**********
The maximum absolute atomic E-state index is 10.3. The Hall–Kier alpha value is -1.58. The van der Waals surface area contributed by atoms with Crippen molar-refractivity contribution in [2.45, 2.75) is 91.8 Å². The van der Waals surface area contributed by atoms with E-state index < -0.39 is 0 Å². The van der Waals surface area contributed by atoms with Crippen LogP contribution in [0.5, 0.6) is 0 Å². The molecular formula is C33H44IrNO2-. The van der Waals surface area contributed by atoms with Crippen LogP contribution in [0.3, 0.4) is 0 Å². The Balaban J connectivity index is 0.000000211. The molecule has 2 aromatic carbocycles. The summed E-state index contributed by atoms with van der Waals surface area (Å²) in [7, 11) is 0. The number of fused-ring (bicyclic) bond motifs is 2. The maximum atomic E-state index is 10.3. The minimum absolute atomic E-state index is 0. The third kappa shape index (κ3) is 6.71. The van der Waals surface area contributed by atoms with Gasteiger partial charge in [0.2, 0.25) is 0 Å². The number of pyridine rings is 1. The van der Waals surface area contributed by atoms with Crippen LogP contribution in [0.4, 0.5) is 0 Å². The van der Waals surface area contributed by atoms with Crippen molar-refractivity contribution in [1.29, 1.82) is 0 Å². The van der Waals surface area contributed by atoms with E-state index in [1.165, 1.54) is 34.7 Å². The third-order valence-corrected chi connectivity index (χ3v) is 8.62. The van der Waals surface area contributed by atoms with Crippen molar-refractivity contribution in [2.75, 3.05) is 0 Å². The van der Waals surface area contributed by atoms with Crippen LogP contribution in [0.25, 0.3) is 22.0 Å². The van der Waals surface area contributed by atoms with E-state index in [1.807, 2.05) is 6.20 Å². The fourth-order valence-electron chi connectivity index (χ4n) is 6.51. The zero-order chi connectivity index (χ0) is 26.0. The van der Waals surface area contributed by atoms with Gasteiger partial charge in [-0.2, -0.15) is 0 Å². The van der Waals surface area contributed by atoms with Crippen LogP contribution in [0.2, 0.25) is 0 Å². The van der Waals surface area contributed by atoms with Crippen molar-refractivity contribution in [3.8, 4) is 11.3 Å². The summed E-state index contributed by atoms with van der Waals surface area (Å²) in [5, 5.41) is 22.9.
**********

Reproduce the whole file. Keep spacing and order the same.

The maximum absolute atomic E-state index is 10.3. The Hall–Kier alpha value is -1.58. The van der Waals surface area contributed by atoms with Crippen molar-refractivity contribution in [2.45, 2.75) is 91.8 Å². The van der Waals surface area contributed by atoms with E-state index < -0.39 is 0 Å². The van der Waals surface area contributed by atoms with Crippen LogP contribution in [0.5, 0.6) is 0 Å². The molecular formula is C33H44IrNO2-. The van der Waals surface area contributed by atoms with Crippen LogP contribution in [0.3, 0.4) is 0 Å². The Balaban J connectivity index is 0.000000211. The molecule has 2 aromatic carbocycles. The summed E-state index contributed by atoms with van der Waals surface area (Å²) in [7, 11) is 0. The number of fused-ring (bicyclic) bond motifs is 2. The maximum atomic E-state index is 10.3. The minimum absolute atomic E-state index is 0. The third kappa shape index (κ3) is 6.71. The van der Waals surface area contributed by atoms with Gasteiger partial charge in [0.2, 0.25) is 0 Å². The number of pyridine rings is 1. The van der Waals surface area contributed by atoms with Crippen LogP contribution in [0.4, 0.5) is 0 Å². The van der Waals surface area contributed by atoms with Crippen molar-refractivity contribution in [1.29, 1.82) is 0 Å². The van der Waals surface area contributed by atoms with E-state index in [1.165, 1.54) is 34.7 Å². The third-order valence-corrected chi connectivity index (χ3v) is 8.62. The van der Waals surface area contributed by atoms with Crippen molar-refractivity contribution in [2.75, 3.05) is 0 Å². The van der Waals surface area contributed by atoms with Crippen LogP contribution in [0.25, 0.3) is 22.0 Å². The van der Waals surface area contributed by atoms with E-state index in [1.807, 2.05) is 6.20 Å². The fourth-order valence-electron chi connectivity index (χ4n) is 6.51. The zero-order chi connectivity index (χ0) is 26.0. The van der Waals surface area contributed by atoms with Gasteiger partial charge in [-0.2, -0.15) is 0 Å². The van der Waals surface area contributed by atoms with Crippen LogP contribution in [0.2, 0.25) is 0 Å². The van der Waals surface area contributed by atoms with Crippen molar-refractivity contribution in [3.8, 4) is 11.3 Å². The summed E-state index contributed by atoms with van der Waals surface area (Å²) in [5, 5.41) is 22.9.